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CDC acknowledges it could have done more on Ebola

Published:Wednesday | October 15, 2014 | 12:00 AM

FORT WORTH, Texas (AP): The nation's top disease-fighting agency acknowledged Tuesday that federal health experts failed to do all they should have done to prevent Ebola from spreading from a Liberian man who died last week in Texas to the nurse who treated him.

The stark admission from the director of the Centers for Disease Control and Prevention came as the World Health Organization projected the pace of infections accelerating in West Africa - to as many as 10,000 new cases a week within two months.

Agency Director Tom Frieden outlined a series of steps designed to stop the spread of the disease in the United States (US), including increased training for health-care workers and changes at the Texas hospital where the virus was diagnosed to minimise the risk of more infections.

possible exposure

A total of 76 people at the hospital might have had exposure to Thomas Eric Duncan, and all of them are being monitored for fever and other symptoms daily, Frieden said.

That figure confirmed an Associated Press report on Monday that Pham was among about 70 hospital staffers who were involved in Duncan's care after he was hospitalised, based on medical records provided by Duncan's family.

The announcement of the government's stepped-up effort came after top health officials repeatedly assured the public over the last two weeks that they were doing everything possible to control the outbreak by deploying infectious-disease specialists to the hospital where Duncan was diagnosed with Ebola and later died.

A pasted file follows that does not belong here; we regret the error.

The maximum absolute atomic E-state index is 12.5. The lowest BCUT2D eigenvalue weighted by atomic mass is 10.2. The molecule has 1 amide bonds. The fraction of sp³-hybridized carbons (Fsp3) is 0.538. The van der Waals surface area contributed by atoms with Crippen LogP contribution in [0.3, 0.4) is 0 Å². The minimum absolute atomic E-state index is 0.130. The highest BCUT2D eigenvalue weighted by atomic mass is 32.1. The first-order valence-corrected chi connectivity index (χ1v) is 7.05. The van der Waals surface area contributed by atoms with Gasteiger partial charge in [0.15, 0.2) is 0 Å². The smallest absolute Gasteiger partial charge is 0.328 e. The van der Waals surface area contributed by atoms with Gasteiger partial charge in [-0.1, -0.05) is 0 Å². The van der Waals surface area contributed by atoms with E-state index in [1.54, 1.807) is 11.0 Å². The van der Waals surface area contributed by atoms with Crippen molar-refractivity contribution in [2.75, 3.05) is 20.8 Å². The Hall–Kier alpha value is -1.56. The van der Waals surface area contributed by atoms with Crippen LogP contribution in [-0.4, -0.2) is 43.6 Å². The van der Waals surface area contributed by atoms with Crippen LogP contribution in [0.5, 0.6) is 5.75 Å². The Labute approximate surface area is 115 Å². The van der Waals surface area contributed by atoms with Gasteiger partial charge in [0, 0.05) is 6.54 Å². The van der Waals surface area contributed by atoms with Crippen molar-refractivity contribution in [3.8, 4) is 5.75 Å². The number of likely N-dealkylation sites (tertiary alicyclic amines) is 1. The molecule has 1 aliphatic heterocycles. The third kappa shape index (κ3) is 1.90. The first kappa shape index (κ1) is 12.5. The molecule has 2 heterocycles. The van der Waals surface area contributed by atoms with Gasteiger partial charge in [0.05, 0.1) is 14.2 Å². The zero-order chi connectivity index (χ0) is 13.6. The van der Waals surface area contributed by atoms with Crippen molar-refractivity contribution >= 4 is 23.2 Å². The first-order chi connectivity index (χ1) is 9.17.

"I wish we had put a team like this on the ground the day the patient - the first patient - was diagnosed. That might have prevented this infection. But we will do that from today onward with any case anywhere in the US," Frieden said.

Frieden described the new response team as having some of the world's leading experts in how to care for Ebola and protect health-care workers. They planned to review everything from how the isolation room is physically laid out, to what protective equipment health workers use, to waste management and decontamination.

In Europe, the WHO said the death rate in the outbreak has risen to 70 per cent, as it has killed nearly 4,500 people, most of them in West Africa. The previous mortality rate was about 50 per cent.